In an earlier series of blog posts starting here, I highlighted Julian Buchanan’s classic paper Tackling Problem Drug Use: A New Conceptual Framework in which he describes his ‘Steps to Reintegration’ Model, a model which I consider to be both very pertinent and important.

Julian’s paper is based on his twenty years of research and practice with dependent drug users in Liverpool, England. It draws upon three separate qualitative research studies that involved semi-structured interviews with 200 problem drug users. The studies sought to ascertain the views, suggestions and experiences of drug users in respect of what was helping or hindering them from giving up a drug-dominated lifestyle.

Read More ➔

The everyday lives of recovering drug users

I recently found this very interesting and important piece of research from 2012, The everyday lives of recovering drug users by Joanne Neale, Sarah Nettleton and Lucy Pickering, which was part of a Royal Society of Arts project focused on addiction recovery. Here is what the RSA Director of Research, Steve Broome, said about the research:

‘This is a fascinating, in places touching, and, most importantly, useful book. Seldom heard personal accounts from 40 recovering heroin users reveal the psychological, physiological, and emotional journeys as they overcome their addiction. Ultimately, they are human stories that reveal simple and modest aspirations: recovering heroin users want to participate and feel valued as productive members of society. In the words of several interviewees, they just want to feel “normal”.

Read More ➔

The New ‘William White Papers’ Website

On May 13, William (Bill) L White posted the following important announcement, The Future of William White Papers Website, on his blog:

‘This image, which has greeted visitors to my website since its inception in 2009, will soon have a new look.  The website has grown to include nearly all of my writings over the past half century, including all of my major papers and monographs on recovery advocacy, recovery management, and recovery-oriented systems of care. Also archived are more than 100 interviews with addiction treatment and recovery advocacy leaders and classic documents on the history of addiction treatment and recovery in the United States and in other countries.

Read More ➔

‘Out of the dark into the light: The beginning of the recovery journey’ by Rosie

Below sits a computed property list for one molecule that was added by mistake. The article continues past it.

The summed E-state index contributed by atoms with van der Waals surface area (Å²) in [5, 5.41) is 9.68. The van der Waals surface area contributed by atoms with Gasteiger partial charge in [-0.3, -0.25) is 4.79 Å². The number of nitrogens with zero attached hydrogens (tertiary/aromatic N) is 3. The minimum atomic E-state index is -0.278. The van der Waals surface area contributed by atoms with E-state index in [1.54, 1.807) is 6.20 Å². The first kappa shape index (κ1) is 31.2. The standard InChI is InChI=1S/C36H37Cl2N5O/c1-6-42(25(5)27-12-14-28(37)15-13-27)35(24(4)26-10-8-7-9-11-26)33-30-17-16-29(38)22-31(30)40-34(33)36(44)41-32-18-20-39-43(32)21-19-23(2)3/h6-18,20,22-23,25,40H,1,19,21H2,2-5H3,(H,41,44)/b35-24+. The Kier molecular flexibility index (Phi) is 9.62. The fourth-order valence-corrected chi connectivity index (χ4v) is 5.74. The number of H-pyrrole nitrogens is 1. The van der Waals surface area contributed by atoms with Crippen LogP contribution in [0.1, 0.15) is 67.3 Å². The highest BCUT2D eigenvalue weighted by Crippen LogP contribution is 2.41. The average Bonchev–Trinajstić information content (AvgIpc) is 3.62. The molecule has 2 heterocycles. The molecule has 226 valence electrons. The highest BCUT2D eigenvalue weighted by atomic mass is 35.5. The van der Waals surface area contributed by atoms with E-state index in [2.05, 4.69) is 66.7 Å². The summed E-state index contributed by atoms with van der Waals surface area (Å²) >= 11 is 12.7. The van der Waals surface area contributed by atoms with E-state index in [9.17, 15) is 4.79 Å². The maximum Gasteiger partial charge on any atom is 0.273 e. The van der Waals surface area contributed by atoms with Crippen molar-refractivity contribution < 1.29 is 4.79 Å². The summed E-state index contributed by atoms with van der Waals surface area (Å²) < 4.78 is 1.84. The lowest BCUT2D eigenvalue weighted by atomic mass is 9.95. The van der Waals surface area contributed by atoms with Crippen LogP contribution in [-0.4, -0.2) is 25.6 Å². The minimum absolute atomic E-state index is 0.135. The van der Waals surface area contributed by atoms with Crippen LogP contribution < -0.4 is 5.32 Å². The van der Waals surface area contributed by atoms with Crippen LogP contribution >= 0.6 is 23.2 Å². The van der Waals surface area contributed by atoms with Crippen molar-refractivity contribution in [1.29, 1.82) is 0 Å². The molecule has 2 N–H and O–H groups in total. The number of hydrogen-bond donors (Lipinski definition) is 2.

Whilst looking through my collection of ‘voices of recovery’ to see what might be appropriate for the book on recovery I’m writing, I came across this Recovery Stories blog post from September 2013. This is the first of a series of posts that Rosie first wrote on our online Wired In To Recovery community website which ran from 2008-12.

‘Leaving the dark place of my drinking and moving into the light of my new life has been a journey of self discovery—a journey of change—a painful journey at times—a wonderful journey—which has brought me what I was seeking most—peace.

I have come to understand that recovery is a healing process of mind, body and spirit, and time is an essential factor in this process. We cannot expect to recover from the illness of alcoholism or any other addiction overnight. We cannot undo the harm done in a short space of time. This is a fact which I believe is so often not recognised—people are not realising the importance of time in the recovery process.

Read More ➔

‘Tackling Problem Drug Use: A New Conceptual Framework’ by Julian Buchanan, Part 3

Here is the Conclusion to Julian Buchanan’s excellent 2004 paper on the the debilitating nature of marginalisation and social exclusion that many long term problem drug users experience.

‘This paper has argued that the key issues that drug users face are related to discrimination, isolation and powerlessness. Those drug users, who become long-term and dependent, tend to have been disadvantaged and socially excluded from an early age prior to their taking drugs. For many of these people an all-consuming drug centred lifestyle was not the problem, but a solution to a problem.